Tuesday, May 24

How to Sell Ebooks in Bookstores


Problem: How can a brick and mortar bookstore sell an electronic book?
Answer: Put the book on a card!

One day, in addition to stores carrying racks of gift cards for iTunes, groceries, phone minutes, etc., there will be one for books. (This idea is from Dean Wesley Smith.)

Imagine walking into your local bookstore, buying a plastic book card, scratching the back of the card to reveal the code, going to Smashwords and entering the code to download a book.

Yes, granted, simply going to Smashwords (or Amazon.com or BarnesandNoble.com etc) and buying the book would be simpler, but using a book card would be one more way for readers to find authors and it would be a way for bookstores to sell ebooks.


The question of whether ebooks and Amazon are killing bookstores took on new life this last Monday when Amazon announced they were launching a fifth publishing imprint, Thomas and Mercer, and that this imprint would make its books available in "Kindle, print and audio formats at www.amazon.com, as well as at national and independent booksellers. (emphasis mine)"

I'm not sure what Barnes and Noble's reaction was but many of the independent bookstores said, "Heck no! Amazon is our competitor, we're not selling anything they publish."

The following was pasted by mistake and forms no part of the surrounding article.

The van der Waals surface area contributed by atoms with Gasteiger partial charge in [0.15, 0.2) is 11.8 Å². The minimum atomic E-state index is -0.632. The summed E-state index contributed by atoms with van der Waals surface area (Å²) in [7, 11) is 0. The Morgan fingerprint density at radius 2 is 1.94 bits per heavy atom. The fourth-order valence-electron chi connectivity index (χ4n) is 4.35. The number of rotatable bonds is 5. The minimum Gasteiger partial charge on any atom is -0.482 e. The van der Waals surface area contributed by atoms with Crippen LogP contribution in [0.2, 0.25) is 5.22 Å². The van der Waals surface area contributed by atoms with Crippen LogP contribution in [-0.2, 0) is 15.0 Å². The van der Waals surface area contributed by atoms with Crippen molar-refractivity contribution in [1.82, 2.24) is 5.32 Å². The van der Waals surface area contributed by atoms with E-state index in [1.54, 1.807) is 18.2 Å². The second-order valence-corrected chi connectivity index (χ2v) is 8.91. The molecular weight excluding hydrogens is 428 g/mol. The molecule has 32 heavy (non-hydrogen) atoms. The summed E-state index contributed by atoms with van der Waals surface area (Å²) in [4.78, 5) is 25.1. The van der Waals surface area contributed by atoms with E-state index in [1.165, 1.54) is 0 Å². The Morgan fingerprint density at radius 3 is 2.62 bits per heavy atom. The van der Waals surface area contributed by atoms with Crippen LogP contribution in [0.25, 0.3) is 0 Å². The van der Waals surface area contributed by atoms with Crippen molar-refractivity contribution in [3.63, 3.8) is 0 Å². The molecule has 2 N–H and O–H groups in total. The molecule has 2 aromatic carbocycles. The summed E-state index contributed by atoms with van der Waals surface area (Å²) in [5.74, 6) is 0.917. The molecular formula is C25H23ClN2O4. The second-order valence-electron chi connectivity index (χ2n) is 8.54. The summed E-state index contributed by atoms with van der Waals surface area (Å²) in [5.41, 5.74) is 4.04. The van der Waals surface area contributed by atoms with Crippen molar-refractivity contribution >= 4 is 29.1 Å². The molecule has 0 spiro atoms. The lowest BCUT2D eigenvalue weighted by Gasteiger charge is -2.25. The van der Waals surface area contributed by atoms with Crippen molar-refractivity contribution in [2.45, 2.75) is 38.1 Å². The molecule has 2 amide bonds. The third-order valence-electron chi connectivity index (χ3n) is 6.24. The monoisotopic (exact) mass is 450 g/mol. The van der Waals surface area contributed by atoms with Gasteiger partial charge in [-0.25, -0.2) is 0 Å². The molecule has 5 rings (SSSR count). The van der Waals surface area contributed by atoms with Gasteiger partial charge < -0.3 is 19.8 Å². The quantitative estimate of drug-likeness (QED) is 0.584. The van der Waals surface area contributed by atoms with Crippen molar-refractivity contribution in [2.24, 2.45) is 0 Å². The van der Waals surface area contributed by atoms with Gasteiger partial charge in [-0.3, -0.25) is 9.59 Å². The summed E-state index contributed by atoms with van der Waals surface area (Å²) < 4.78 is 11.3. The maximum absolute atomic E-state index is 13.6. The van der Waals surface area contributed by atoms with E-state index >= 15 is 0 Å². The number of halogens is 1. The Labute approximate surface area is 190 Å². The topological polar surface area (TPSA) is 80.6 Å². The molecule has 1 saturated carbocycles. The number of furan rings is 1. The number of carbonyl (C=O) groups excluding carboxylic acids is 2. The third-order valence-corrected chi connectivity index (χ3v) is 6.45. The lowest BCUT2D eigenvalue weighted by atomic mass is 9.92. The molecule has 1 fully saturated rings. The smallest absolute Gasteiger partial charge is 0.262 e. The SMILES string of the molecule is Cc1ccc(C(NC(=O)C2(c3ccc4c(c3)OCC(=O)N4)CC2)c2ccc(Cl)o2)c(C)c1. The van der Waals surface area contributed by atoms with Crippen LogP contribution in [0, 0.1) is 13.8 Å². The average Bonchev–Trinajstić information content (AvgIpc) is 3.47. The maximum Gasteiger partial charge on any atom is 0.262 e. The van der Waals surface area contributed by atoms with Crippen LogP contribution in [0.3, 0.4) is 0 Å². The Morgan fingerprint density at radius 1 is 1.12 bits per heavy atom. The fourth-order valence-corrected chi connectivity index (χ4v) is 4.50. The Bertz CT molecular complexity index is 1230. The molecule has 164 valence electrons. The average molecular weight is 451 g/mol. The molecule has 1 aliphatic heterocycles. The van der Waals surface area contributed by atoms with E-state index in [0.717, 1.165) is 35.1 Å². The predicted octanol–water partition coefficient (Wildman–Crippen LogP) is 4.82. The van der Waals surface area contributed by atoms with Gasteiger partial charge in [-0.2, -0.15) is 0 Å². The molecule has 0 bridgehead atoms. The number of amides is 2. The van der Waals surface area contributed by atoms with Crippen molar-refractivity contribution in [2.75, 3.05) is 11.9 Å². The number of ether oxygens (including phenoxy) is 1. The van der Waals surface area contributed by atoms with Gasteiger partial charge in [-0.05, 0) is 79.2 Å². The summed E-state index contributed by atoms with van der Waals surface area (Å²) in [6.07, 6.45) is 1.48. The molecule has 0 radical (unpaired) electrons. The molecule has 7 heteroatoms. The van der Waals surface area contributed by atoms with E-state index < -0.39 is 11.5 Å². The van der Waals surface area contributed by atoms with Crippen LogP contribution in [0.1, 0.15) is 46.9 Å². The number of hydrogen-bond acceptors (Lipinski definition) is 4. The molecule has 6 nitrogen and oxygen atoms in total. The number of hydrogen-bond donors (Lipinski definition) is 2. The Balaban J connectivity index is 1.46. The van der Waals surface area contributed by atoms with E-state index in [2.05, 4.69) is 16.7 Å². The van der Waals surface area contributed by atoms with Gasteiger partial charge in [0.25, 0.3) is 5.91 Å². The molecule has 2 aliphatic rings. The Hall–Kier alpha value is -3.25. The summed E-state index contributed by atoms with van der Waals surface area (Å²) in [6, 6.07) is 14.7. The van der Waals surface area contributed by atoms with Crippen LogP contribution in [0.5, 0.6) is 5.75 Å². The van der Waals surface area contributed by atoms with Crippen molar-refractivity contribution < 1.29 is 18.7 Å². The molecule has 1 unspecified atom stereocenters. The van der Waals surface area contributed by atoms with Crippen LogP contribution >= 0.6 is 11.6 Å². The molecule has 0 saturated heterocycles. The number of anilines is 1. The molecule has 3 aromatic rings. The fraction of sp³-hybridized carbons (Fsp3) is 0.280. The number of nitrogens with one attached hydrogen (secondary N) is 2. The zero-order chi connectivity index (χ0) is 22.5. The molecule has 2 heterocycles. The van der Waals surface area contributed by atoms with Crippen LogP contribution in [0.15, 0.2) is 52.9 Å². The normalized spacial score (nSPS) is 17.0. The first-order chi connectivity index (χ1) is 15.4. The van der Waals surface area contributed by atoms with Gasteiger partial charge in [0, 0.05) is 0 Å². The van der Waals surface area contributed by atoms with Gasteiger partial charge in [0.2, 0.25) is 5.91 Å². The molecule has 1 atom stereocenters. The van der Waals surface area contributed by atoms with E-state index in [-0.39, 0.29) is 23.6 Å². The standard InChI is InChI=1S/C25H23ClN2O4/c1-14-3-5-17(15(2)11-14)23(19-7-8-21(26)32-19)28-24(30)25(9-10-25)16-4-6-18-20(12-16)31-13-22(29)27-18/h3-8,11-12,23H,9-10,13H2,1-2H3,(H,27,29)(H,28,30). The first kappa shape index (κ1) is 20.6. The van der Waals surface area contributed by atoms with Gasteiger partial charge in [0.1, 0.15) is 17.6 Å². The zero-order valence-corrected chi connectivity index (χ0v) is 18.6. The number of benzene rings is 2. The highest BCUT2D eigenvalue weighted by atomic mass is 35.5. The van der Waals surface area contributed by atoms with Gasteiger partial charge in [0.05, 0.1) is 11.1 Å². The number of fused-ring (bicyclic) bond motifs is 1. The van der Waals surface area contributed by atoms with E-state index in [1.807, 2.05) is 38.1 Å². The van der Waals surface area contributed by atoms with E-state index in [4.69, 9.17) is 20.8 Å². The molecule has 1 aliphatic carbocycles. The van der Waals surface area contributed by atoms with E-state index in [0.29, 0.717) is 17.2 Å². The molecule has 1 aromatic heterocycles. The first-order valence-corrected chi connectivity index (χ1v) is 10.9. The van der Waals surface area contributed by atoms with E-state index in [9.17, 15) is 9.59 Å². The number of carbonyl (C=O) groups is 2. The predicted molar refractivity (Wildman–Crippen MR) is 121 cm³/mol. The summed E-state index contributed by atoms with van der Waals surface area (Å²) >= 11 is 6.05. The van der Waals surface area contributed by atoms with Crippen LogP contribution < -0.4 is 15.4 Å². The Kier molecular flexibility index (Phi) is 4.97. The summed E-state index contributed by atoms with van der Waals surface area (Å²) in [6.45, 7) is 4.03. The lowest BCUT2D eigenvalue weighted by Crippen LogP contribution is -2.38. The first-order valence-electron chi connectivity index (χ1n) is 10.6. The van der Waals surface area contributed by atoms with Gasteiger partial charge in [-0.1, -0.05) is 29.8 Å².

From the perspective of a bookstore, one part of the problem is Amazon's ability to sell print print books more cheaply than your average independent store and ship them to customers less expensively. The other part is that Amazon can sell ebooks and brick and mortar (or whatever they are made of these days!) stores can't. Sales of ebooks are gradually increasing and sales of print books are declining. It has come to the point that many brick and mortar bookstore owners are wondering if they will still be operating in five years.

That's where Dean Wesley Smith's idea of a-book-on-a-card comes in. It would be a way for physical bookstores to sell electronic books. I'm not sure if it would be enough to keep bookstores from going out of business, but it is something.

For details on how the process of selling and buying book cards would work, I urge you to read Dean Wesley Smith's blog post on the subject.

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